One of the menu entries is dedicated to filters. More precisely, all of these are combinations of SVG filters. The possibilities of combination are infinite, and the Inkscape developers put some combination suggestions into the menu and tried to find a descriptive name for each.
To apply a filter, you need to first select one or more objects, then select the filter you want to use. The result will immediately be available on the canvas.
The Drop Shadow Filter
This filter promises to automatically add a shadow to the selected object that will be placed below the object. First, select one or more objects, then open the filter’s dialog with.
The dialog allows you to define the amount of blur, the shadow’s offset, it’s type, and its color. The larger the blur radius, the more distant will the object seem from its shadow. The farther away the values for the x and y offset are from 0, the more will it look as if the light comes from the side.
The dropdown for the shadow type allows you to choose between:
Outer: normal shadow
Inner: the object looks like it were a hole
Outer Cutout: just the outer shadow, the object will be invisible
Inner Cutout: just the inner shadow, without the object
Shadow Only: the full shadow, without the object
In the Blur color tab, you can change the shadow’s color and opacity (the intensity of the shadow).
If you want to play with different values, check the little box labelled Live Preview, then the result will be shown on the canvas. It will only be applied to the object when you click Apply.
Inkscape offers a dialog for editing filters, which can be opened from the entry Filter Editor at the bottom of the Filters menu.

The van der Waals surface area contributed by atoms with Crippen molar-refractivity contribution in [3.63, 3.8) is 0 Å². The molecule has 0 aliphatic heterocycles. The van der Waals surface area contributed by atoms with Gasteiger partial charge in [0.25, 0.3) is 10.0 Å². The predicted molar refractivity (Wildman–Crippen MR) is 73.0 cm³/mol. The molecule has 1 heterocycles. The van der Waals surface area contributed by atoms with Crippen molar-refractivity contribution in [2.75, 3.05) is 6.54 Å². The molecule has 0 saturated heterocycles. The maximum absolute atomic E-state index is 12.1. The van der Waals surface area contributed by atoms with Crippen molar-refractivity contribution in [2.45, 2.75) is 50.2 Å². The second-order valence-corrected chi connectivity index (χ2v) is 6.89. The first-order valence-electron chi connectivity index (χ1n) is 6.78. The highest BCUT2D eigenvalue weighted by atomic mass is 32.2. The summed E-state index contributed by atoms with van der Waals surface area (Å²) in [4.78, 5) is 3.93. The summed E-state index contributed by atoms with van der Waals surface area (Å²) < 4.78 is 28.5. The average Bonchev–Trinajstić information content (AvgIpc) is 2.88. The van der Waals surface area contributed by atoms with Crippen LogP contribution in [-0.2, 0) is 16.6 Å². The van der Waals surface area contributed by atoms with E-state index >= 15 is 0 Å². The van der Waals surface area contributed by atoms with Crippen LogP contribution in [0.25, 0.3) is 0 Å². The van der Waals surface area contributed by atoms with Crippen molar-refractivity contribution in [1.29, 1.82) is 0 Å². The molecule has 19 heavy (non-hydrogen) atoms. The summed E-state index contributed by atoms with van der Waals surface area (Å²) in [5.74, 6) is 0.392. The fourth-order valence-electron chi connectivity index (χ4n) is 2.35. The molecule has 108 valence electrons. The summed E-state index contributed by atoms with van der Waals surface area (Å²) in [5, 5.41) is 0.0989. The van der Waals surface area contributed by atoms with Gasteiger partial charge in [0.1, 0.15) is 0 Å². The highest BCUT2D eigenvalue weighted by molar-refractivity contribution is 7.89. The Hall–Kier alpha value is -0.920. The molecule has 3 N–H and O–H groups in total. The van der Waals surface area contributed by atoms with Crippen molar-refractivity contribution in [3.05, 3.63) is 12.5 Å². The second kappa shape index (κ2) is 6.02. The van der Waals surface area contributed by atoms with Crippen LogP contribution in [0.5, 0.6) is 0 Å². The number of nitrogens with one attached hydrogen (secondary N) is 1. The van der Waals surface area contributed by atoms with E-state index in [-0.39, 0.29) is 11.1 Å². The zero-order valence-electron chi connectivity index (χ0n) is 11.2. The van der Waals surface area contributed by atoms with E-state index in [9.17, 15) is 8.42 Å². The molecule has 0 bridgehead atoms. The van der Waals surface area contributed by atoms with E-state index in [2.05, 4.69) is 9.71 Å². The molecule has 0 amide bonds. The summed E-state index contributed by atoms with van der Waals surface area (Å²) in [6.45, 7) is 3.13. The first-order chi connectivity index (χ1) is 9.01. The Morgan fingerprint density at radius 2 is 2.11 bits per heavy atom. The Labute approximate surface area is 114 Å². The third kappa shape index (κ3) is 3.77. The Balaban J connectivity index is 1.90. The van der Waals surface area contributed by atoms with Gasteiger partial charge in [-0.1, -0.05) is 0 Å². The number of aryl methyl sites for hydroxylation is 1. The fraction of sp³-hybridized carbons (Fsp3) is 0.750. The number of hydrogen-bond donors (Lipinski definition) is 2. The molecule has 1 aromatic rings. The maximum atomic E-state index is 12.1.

When the dialog opens, and there is no filter applied to the currently selected objects, it will be empty. When there is an object with a filter selected, you will see the components of the object’s current filter.
The basic principle of the dialog is simple, but understanding all its ramifications is highly complex. One needs to have a deep knowledge in SVG filters and matrix mathematics to be able to understand how to use the parameters of every available filter to achieve a specific result.
Because of this, the easier option may be to just play with the filter settings randomly, starting from one of the stock filters that is similar to the desired result.
Here is a list of some interesting filters:
: turns objects into an interesting explosion.
: converts the selected objects to a sketch.
: Several filters that give different scatter effects.
: Offers several blur variations.
: Offers filters that have to do with the objects’ contours.
It’s up to you to explore this further. The result of most filters depends heavily on the selected objects.